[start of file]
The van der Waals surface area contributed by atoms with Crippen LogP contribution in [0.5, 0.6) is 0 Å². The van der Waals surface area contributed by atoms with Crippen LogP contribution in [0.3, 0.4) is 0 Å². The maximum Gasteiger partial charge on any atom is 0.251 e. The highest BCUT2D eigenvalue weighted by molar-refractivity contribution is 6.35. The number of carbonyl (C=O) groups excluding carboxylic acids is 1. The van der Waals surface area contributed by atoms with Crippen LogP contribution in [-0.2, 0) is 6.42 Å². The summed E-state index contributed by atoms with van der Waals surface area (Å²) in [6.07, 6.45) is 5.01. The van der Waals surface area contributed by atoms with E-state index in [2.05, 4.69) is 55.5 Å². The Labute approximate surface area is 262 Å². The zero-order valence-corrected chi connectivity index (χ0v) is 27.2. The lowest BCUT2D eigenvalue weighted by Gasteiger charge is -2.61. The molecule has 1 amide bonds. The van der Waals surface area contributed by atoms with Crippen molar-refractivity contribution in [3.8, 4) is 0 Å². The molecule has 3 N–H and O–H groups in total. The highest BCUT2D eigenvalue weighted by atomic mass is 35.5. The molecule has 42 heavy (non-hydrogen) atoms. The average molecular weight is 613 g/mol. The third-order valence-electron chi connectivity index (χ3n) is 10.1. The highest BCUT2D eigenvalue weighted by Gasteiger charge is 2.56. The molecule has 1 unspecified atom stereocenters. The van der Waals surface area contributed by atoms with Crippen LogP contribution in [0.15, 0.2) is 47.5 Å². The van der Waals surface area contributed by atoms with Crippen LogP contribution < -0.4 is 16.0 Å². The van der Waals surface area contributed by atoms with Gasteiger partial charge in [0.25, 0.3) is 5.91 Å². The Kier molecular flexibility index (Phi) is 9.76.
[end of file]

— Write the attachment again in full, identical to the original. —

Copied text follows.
The van der Waals surface area contributed by atoms with Crippen LogP contribution in [0.5, 0.6) is 0 Å². The van der Waals surface area contributed by atoms with Crippen LogP contribution in [0.3, 0.4) is 0 Å². The maximum Gasteiger partial charge on any atom is 0.251 e. The highest BCUT2D eigenvalue weighted by molar-refractivity contribution is 6.35. The number of carbonyl (C=O) groups excluding carboxylic acids is 1. The van der Waals surface area contributed by atoms with Crippen LogP contribution in [-0.2, 0) is 6.42 Å². The summed E-state index contributed by atoms with van der Waals surface area (Å²) in [6.07, 6.45) is 5.01. The van der Waals surface area contributed by atoms with E-state index in [2.05, 4.69) is 55.5 Å². The Labute approximate surface area is 262 Å². The zero-order valence-corrected chi connectivity index (χ0v) is 27.2. The lowest BCUT2D eigenvalue weighted by Gasteiger charge is -2.61. The molecule has 1 amide bonds. The van der Waals surface area contributed by atoms with Crippen molar-refractivity contribution in [3.8, 4) is 0 Å². The molecule has 3 N–H and O–H groups in total. The highest BCUT2D eigenvalue weighted by atomic mass is 35.5. The molecule has 42 heavy (non-hydrogen) atoms. The average molecular weight is 613 g/mol. The third-order valence-electron chi connectivity index (χ3n) is 10.1. The highest BCUT2D eigenvalue weighted by Gasteiger charge is 2.56. The molecule has 1 unspecified atom stereocenters. The van der Waals surface area contributed by atoms with Crippen LogP contribution in [0.15, 0.2) is 47.5 Å². The van der Waals surface area contributed by atoms with Crippen LogP contribution < -0.4 is 16.0 Å². The van der Waals surface area contributed by atoms with Gasteiger partial charge in [0.25, 0.3) is 5.91 Å². The Kier molecular flexibility index (Phi) is 9.76.